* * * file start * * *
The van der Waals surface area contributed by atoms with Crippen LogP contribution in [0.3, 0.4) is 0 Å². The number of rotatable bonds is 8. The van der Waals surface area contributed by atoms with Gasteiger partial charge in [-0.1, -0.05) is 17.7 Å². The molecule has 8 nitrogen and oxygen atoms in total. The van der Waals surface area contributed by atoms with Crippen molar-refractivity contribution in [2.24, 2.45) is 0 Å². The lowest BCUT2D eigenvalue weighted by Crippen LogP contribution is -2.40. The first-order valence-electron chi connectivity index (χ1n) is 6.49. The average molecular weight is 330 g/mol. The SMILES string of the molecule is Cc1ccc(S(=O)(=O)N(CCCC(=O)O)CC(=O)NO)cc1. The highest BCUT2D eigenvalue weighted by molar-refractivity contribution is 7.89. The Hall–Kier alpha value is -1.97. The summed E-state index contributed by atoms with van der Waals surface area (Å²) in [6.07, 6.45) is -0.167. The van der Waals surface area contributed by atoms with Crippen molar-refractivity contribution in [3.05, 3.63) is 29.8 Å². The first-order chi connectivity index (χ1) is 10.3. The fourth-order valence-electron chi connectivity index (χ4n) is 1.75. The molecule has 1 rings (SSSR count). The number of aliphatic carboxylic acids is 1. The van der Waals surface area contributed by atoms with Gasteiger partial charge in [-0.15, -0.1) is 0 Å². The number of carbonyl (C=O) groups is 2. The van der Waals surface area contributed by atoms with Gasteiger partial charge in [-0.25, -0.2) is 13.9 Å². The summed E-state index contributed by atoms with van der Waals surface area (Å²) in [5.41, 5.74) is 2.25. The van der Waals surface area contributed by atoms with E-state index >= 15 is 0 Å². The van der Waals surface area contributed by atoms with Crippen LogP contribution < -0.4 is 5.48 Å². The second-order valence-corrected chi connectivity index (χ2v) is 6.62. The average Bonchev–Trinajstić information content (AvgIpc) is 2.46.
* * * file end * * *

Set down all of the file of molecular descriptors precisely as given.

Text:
The van der Waals surface area contributed by atoms with Crippen LogP contribution in [0.3, 0.4) is 0 Å². The number of rotatable bonds is 8. The van der Waals surface area contributed by atoms with Gasteiger partial charge in [-0.1, -0.05) is 17.7 Å². The molecule has 8 nitrogen and oxygen atoms in total. The van der Waals surface area contributed by atoms with Crippen molar-refractivity contribution in [2.24, 2.45) is 0 Å². The lowest BCUT2D eigenvalue weighted by Crippen LogP contribution is -2.40. The first-order valence-electron chi connectivity index (χ1n) is 6.49. The average molecular weight is 330 g/mol. The SMILES string of the molecule is Cc1ccc(S(=O)(=O)N(CCCC(=O)O)CC(=O)NO)cc1. The highest BCUT2D eigenvalue weighted by molar-refractivity contribution is 7.89. The Hall–Kier alpha value is -1.97. The summed E-state index contributed by atoms with van der Waals surface area (Å²) in [6.07, 6.45) is -0.167. The van der Waals surface area contributed by atoms with Crippen molar-refractivity contribution in [3.05, 3.63) is 29.8 Å². The first-order chi connectivity index (χ1) is 10.3. The fourth-order valence-electron chi connectivity index (χ4n) is 1.75. The molecule has 1 rings (SSSR count). The number of aliphatic carboxylic acids is 1. The van der Waals surface area contributed by atoms with Gasteiger partial charge in [-0.15, -0.1) is 0 Å². The number of carbonyl (C=O) groups is 2. The van der Waals surface area contributed by atoms with Gasteiger partial charge in [-0.25, -0.2) is 13.9 Å². The summed E-state index contributed by atoms with van der Waals surface area (Å²) in [5.41, 5.74) is 2.25. The van der Waals surface area contributed by atoms with E-state index >= 15 is 0 Å². The van der Waals surface area contributed by atoms with Crippen LogP contribution < -0.4 is 5.48 Å². The second-order valence-corrected chi connectivity index (χ2v) is 6.62. The average Bonchev–Trinajstić information content (AvgIpc) is 2.46.